Murphy would bring a strong history of fundraising and a unique profile to a statewide campaign. She was elected in 2016, when Donald Trump won the state, and she won again in 2020, outperforming many other Democrats on the ticket.

She attributes her success, in part, to a down-to-earth background that connects with voters personally and politically. She has experience in business and national security and is a fiscal moderate in a party that has shifted further left.

Some of her moderate beliefs stem from her family's experience as refugees from communist Vietnam.

"I understand that I am fortunate to live in a country where we have a democratic governance system and a capitalist, free market economic system," Murphy said. "We as Americans have the responsibility to make our systems more equitable, make sure that everybody has opportunities to vote and opportunities to get ahead in our economy."

That's part of why she was able to avoid being branded a socialist in a state that is home to many voters who left communist countries like Cuba — even as Republicans claimed that all Democrats were left-wing ideologues.

"I think a lot of Democrats try to say, 'Oh well, it's apples to oranges,' " Murphy said. "But in the eyes of my constituents, it's all bad fruit when you're talking about socialism."

Murphy is a consistent centrist. She chairs the Blue Dog Coalition, a group of fiscally moderate Democrats who often work with Republicans on legislation. But that history of bipartisanship has become harder to maintain following the insurrection at the Capitol on Jan. 6.

"People lost their lives that day," she said. "That's really hard to get over and forget, especially as we now have colleagues who are trying to tell a different story."

During the riot, Murphy was in a room where she could hear police officers being crushed by rioters and doused in bear spray. She says it is challenging to work with Republicans who deny those events. Now she says she has a pragmatic approach to finding common ground.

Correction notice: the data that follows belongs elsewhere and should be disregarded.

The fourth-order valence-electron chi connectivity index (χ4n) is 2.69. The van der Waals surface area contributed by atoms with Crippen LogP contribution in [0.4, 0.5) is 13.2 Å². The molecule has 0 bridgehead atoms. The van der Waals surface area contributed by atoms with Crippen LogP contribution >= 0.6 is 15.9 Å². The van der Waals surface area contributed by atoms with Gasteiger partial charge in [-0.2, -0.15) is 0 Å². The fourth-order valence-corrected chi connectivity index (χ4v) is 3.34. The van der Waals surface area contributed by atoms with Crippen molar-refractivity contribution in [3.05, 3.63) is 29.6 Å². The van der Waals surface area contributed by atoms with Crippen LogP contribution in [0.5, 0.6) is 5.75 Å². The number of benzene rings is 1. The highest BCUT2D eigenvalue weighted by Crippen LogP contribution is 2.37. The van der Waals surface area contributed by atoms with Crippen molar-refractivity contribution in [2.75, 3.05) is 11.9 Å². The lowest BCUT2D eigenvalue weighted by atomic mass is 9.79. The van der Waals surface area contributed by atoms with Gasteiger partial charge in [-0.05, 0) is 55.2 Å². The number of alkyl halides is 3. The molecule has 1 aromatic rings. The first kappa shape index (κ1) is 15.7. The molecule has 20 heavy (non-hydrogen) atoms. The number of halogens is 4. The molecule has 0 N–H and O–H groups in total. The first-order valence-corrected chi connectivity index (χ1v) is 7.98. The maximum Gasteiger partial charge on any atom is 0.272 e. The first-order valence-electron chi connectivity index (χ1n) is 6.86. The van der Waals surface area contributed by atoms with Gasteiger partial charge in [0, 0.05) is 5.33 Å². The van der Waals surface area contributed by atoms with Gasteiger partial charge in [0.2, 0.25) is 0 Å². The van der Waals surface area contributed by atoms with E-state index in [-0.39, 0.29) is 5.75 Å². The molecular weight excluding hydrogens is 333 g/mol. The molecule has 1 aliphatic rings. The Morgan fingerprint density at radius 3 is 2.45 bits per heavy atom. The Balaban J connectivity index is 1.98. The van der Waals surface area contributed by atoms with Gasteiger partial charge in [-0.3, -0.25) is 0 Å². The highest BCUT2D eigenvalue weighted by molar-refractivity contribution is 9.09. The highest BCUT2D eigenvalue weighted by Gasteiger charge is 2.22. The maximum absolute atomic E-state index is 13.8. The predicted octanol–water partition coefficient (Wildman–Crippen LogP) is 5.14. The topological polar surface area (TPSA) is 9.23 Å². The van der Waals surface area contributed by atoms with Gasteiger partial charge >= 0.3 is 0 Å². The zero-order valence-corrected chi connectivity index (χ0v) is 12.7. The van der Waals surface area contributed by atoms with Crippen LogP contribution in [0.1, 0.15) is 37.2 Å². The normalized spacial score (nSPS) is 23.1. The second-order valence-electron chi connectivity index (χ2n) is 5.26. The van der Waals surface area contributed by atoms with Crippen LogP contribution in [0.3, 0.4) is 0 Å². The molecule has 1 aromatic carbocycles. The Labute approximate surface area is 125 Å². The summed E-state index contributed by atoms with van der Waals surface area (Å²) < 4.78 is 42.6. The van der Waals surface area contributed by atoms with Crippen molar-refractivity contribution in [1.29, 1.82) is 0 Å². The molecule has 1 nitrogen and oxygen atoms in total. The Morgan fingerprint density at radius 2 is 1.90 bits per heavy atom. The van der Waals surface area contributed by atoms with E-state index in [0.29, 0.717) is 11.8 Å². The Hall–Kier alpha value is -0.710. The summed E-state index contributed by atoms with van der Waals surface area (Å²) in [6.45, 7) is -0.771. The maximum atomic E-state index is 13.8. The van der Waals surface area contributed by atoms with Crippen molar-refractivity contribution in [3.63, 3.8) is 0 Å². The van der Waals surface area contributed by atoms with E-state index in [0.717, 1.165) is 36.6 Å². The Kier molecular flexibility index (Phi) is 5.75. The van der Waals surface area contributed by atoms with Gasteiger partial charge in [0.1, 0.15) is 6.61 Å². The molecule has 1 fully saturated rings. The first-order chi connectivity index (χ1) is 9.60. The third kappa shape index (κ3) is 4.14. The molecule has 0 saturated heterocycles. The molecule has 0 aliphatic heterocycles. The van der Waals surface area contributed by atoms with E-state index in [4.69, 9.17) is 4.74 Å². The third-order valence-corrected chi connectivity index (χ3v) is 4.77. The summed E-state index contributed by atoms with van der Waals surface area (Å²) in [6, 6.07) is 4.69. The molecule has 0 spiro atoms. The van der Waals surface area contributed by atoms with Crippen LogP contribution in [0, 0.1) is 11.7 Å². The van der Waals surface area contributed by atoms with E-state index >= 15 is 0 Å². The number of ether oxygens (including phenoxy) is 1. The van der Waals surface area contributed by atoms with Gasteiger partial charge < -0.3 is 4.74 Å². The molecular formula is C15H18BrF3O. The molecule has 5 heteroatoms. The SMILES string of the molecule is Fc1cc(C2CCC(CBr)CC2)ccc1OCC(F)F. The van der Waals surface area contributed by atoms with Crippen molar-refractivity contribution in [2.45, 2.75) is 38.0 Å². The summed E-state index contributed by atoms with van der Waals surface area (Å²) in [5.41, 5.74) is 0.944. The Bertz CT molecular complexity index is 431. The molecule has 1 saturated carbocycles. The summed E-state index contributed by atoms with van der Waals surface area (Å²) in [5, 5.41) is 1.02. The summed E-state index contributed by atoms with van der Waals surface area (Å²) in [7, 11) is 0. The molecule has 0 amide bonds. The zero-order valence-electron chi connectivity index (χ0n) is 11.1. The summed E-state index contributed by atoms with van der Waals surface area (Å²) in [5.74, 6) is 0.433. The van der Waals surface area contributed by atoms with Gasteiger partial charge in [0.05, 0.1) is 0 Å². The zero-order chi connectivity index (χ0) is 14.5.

She says the coronavirus pandemic sharpened the focus for Democrats on getting aid to people in the country and following through on promises — even if that means Democrats have to work alone to pass priorities, like elements of President Biden's American Jobs Plan.

"My hope is that my Republican colleagues will be able to put their politics aside and their desire to 'own the libs' and do what's best for their communities and make investments in roads and bridges," she said, adding: "Pragmatic does not necessarily mean bipartisan."

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Kelsey Snell is a Congressional correspondent for NPR. She has covered Congress since 2010 for outlets including The Washington Post, Politico and National Journal. She has covered elections and Congress with a reporting specialty in budget, tax and economic policy. She has a graduate degree in journalism from the Medill School of Journalism at Northwestern University in Evanston, Ill. and an undergraduate degree in political science from DePaul University in Chicago.